Mariners draft HS OF/C Alex Jackson with 6th pick

With the sixth pick in the Major League Baseball draft, the Mariners took the player most were expecting to, Alex Jackson out of Rancho Bernardo High School. Jackson, who is listed at 6-2, 215 pounds is a right-handed power hitter, something the Mariners (and just about every team) could use. But while Jackson played catcher in high school, the Mariners plan to move him to outfield, likely right field to take advantage of his strong arm. .

Jackson hit .400 as a senior with 11 home runs, and 47 homers in his HS career. He was rated the No. 4 overall prospect in the draft by Baseball America, and the top position player.

Jackson is committed to Oregon, but Mariners GM Jack Zduriencik seemed confident in his team’s ability to sign him.

Here are some quotes from Zduriencik and scouting director Tom McNamara:


On the decision to pick Jackson: “We just follow our board. We line ‘em up, and he was the guy at that pick, so we were pretty excited in that room.”

On what they like about him: “He’s an athletic kid, he can do a lot of different things. We like the bat, and that’s where we went.

“We like his hitability mixed with his power. He’s not just a one-dimensional hitter; we think he’s a combination of both. We’ve been scouting him for the last three years, all summer, fall and spring. We’re very happy he was there when we made that selection.”

On how quickly he could advance through the minors: “He’s a high school kid, we look at him as an advance high school player because the high school program he’s at is one of the top ones in California, and he’s gone through the circuit with all the travel teams. So we classify him as advanced player because he already has a feel for what it’s like to be on the road traveling and playing with different players and playing against different teams.”


“Everybody, all the scouts were very excited about this player.

“He’s got an outstanding arm. He could catch if we wanted to catch, he could do that. But I do think with the scenario here with a young catcher in the big leagues with us now, and with this kid’s bat potential, and the fact that he throws so well, I think it’s, let the bat do the talking for him. We’ll play him in the outfield to start with, then see how things go. He can always go back behind the plate, because he does have the ability to play there, but because we think because the bat’s going to play quicker, we think that’s a better way to get him out there. Let him swing the bat, transition to the outfield, then go from there.”

Zduriencik said they also discussed the idea of Jackson playing a corner infield spot, but like him as an outfielder.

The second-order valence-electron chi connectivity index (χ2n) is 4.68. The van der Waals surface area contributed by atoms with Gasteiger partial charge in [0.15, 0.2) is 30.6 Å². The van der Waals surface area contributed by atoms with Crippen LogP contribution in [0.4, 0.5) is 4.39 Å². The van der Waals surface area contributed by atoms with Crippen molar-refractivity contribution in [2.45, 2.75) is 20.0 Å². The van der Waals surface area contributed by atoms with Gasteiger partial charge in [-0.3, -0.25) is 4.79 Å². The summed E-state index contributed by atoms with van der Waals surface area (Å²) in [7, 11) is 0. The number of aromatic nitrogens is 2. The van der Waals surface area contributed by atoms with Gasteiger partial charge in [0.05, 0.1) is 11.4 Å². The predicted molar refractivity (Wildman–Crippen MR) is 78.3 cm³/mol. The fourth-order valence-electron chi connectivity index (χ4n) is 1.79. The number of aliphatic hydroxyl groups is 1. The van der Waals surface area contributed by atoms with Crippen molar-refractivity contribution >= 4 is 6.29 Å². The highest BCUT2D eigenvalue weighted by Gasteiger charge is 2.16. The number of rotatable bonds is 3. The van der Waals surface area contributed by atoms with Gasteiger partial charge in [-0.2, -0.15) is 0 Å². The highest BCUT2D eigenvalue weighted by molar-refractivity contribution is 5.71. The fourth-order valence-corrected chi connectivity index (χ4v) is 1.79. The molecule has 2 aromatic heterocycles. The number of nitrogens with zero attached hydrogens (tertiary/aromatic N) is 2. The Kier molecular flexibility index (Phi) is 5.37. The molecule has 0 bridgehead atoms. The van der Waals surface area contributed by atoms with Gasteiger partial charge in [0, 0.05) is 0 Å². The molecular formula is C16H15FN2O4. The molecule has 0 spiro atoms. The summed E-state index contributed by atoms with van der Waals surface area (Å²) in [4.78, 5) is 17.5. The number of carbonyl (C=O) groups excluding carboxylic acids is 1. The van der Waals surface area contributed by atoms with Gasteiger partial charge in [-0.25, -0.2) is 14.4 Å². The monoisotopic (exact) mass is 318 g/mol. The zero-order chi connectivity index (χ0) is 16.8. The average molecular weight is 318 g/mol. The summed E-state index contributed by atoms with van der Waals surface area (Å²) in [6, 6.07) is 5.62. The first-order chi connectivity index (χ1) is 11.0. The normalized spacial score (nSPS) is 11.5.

On finding a power-hitting righty: “Yeah, you’ve noticed?

“It’s difficult, it really is, especially a right-handed bat. We’ve talked about that a lot, we’re talking about it now. It’s funny, because I remember years ago it was always left-handed bats, trying to find a really good left-handed hitter. Now it just seems like the right-handed bat is something that’s at a premium.”

On if there’s more info out there on high school prospects now than in the past: “There are a lot of opportunities for them to play in these big-profile games and tournaments. In the summer time and in the fall when the scouts are out looking at these players, they do see them against the best competition. You sit down and talk with these kids nowadays and ask, ‘who’s the best guy you played against,’ and the kid from California is talking about a kid from Texas or a kid from the northeast or a kid from Florida. So they all know each other, they’ve been exposed, and when they perform, that’s impressive to see.”

On the Mariners’ ability to sign Jackson: “I think he wants to play. Anytime you take a high school play you always have that, but when you take a kid this high—how many opportunities does any player, anywhere, ever get to be taken with a top-10 pick in a draft? How are you going to better yourself. By the time he got through Oregon, he may very well be a big leaguer. I do think his desire is to play pro ball.”

On which OF position he might play: “Because he throws so well, he’s got a well above average arm, so I think right field would be the first place you’d look for him… We’ll see. We let the pieces fall where they may, get him out there, get him playing—get him signed first—and we’re excited to watch him.”

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